SoundExchange Digital Royalties Now Total $1 Billion
SoundExchange announced today that it has reached a major milestone of one billion dollars in digital royalty payments to registered recording artists and record labels since the organization was founded in 2000. In the first quarter of 2012, $108.6 million in total royalties were distributed; marking the first time SoundExchange payouts exceeded $100 million in a given quarter.
SoundExchange collects statutory royalties from satellite radio, Internet radio, cable TV music channels, and other services that stream sound recordings. It's the only entity in the United States to collect and distribute these digital performance royalties for featured recording artists and master rights owners as entrusted by the Copyright Royalty Board, which was created by Congress.
According to the organization, the primary reasons behind this seen increase in payouts are the result of increased collections (more people registering), as well as enhanced data management and improved technology platforms.
“This milestone reflects the fact that the digital music industry is evolving and will continue to grow,” said Michael Huppe, president of SoundExchange. “We’re optimistic about where the music industry is headed and see opportunity for SoundExchange to help both creators and digital music services thrive.”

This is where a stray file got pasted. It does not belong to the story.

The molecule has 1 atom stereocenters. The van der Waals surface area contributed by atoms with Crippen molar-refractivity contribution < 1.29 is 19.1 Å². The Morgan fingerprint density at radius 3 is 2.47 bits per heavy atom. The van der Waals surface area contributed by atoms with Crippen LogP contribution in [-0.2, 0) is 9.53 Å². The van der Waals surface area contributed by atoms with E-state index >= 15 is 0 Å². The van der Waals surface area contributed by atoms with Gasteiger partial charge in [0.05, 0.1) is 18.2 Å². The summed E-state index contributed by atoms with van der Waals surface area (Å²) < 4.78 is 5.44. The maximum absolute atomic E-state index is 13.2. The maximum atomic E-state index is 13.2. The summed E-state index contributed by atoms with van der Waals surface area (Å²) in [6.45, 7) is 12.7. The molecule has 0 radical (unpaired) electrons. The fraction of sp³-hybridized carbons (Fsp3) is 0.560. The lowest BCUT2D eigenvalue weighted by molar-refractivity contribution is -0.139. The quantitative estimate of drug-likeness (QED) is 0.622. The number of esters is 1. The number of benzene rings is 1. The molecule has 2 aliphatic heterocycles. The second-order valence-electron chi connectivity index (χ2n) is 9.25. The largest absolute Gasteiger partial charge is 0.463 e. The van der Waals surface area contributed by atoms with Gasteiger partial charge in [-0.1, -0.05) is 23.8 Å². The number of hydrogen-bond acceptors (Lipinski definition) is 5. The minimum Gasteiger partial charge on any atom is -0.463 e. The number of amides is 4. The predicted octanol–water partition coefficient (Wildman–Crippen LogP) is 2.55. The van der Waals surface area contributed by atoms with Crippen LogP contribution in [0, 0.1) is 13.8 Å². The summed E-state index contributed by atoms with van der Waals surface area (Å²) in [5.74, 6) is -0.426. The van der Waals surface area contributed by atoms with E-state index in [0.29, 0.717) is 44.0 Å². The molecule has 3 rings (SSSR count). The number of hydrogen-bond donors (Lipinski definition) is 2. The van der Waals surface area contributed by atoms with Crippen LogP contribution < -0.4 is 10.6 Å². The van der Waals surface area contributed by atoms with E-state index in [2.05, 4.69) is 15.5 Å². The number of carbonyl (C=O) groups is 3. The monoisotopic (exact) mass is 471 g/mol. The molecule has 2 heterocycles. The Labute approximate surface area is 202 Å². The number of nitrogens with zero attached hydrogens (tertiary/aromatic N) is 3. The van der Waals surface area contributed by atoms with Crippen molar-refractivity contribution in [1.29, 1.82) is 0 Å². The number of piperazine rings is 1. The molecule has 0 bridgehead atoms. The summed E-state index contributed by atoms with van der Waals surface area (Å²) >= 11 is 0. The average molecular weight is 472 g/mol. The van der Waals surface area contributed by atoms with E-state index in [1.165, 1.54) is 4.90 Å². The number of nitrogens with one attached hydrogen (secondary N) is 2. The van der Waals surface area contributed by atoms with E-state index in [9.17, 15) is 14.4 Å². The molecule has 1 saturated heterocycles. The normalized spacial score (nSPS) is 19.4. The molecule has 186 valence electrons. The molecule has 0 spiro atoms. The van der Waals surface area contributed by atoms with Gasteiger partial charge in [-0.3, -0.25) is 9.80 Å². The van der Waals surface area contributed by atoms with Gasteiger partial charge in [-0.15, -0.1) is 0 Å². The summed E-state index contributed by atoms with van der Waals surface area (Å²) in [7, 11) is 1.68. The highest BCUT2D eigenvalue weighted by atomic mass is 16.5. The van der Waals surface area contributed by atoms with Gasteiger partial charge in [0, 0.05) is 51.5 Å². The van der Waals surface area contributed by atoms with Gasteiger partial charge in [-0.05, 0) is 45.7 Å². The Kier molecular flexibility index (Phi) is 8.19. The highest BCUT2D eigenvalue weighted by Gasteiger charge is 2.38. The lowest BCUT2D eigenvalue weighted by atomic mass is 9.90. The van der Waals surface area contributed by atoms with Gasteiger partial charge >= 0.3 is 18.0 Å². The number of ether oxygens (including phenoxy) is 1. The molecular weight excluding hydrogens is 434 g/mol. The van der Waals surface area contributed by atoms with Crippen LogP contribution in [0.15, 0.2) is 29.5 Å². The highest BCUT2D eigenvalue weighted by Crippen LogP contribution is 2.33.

However, SoundExchange has come under fire lately. Back in March, Sirius XM sued SoundExchange and the American Association of Independent Music (A2IM) alleging that there was “an industry-wide conspiracy” to obstruct what it said were perfectly legal discussions.
This all started last year as Sirius began negotiating with record companiesdirectly (similar to how Spotify and other on-demand services operate), looking to bypass SoundExchange entirely. SoundExchange and a number of unions and trade groups objected and accused Sirius of trying to subvert the government’s standard rate-setting process. SoundExchange makes direct payments to musicians in addition to record companies, so advocates for artists fear that Sirius’s direct deals would result in less money for performers, as all payments would be routed through the labels.
Either way, this milestone is certainly a sign of the growing diversification of music business revenue models, and those still not yet registered with SoundExchange are missing out on a huge opportunity to collect their digital payouts (register here). While digital tracks and albums still account for the majority of digital revenue (71% for RIAA member labels in 2011), digital performance royalties (distributed by SoundExchange) represented 8.1% of revenue for those labels.